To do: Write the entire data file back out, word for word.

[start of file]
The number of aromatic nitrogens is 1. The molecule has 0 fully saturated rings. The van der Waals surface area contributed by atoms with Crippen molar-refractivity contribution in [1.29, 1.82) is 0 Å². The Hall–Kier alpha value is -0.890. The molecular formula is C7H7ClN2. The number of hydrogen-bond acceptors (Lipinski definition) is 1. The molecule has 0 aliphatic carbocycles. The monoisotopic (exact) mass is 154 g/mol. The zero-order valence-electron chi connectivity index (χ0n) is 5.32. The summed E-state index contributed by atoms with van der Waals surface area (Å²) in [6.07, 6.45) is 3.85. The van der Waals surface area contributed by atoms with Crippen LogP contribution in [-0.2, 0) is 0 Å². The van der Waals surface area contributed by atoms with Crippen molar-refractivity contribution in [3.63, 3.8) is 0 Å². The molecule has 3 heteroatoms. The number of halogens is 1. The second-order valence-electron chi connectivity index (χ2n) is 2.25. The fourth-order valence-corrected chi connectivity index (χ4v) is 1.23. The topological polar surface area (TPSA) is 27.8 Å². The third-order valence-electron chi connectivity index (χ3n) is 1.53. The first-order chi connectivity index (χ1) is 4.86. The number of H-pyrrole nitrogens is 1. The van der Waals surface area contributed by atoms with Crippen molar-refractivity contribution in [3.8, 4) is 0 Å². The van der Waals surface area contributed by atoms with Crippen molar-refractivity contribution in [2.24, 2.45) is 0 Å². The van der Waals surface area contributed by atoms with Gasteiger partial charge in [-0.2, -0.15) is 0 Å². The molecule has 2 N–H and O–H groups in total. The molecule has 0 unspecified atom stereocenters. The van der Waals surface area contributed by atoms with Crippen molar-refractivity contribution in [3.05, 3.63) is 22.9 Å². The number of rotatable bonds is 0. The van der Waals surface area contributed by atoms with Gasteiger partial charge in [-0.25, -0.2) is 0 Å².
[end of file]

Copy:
The number of aromatic nitrogens is 1. The molecule has 0 fully saturated rings. The van der Waals surface area contributed by atoms with Crippen molar-refractivity contribution in [1.29, 1.82) is 0 Å². The Hall–Kier alpha value is -0.890. The molecular formula is C7H7ClN2. The number of hydrogen-bond acceptors (Lipinski definition) is 1. The molecule has 0 aliphatic carbocycles. The monoisotopic (exact) mass is 154 g/mol. The zero-order valence-electron chi connectivity index (χ0n) is 5.32. The summed E-state index contributed by atoms with van der Waals surface area (Å²) in [6.07, 6.45) is 3.85. The van der Waals surface area contributed by atoms with Crippen LogP contribution in [-0.2, 0) is 0 Å². The van der Waals surface area contributed by atoms with Crippen molar-refractivity contribution in [3.63, 3.8) is 0 Å². The molecule has 3 heteroatoms. The number of halogens is 1. The second-order valence-electron chi connectivity index (χ2n) is 2.25. The fourth-order valence-corrected chi connectivity index (χ4v) is 1.23. The topological polar surface area (TPSA) is 27.8 Å². The third-order valence-electron chi connectivity index (χ3n) is 1.53. The first-order chi connectivity index (χ1) is 4.86. The number of H-pyrrole nitrogens is 1. The van der Waals surface area contributed by atoms with Crippen molar-refractivity contribution in [3.8, 4) is 0 Å². The van der Waals surface area contributed by atoms with Crippen molar-refractivity contribution in [2.24, 2.45) is 0 Å². The van der Waals surface area contributed by atoms with Gasteiger partial charge in [-0.2, -0.15) is 0 Å². The molecule has 2 N–H and O–H groups in total. The molecule has 0 unspecified atom stereocenters. The van der Waals surface area contributed by atoms with Crippen molar-refractivity contribution in [3.05, 3.63) is 22.9 Å². The number of rotatable bonds is 0. The van der Waals surface area contributed by atoms with Gasteiger partial charge in [-0.25, -0.2) is 0 Å².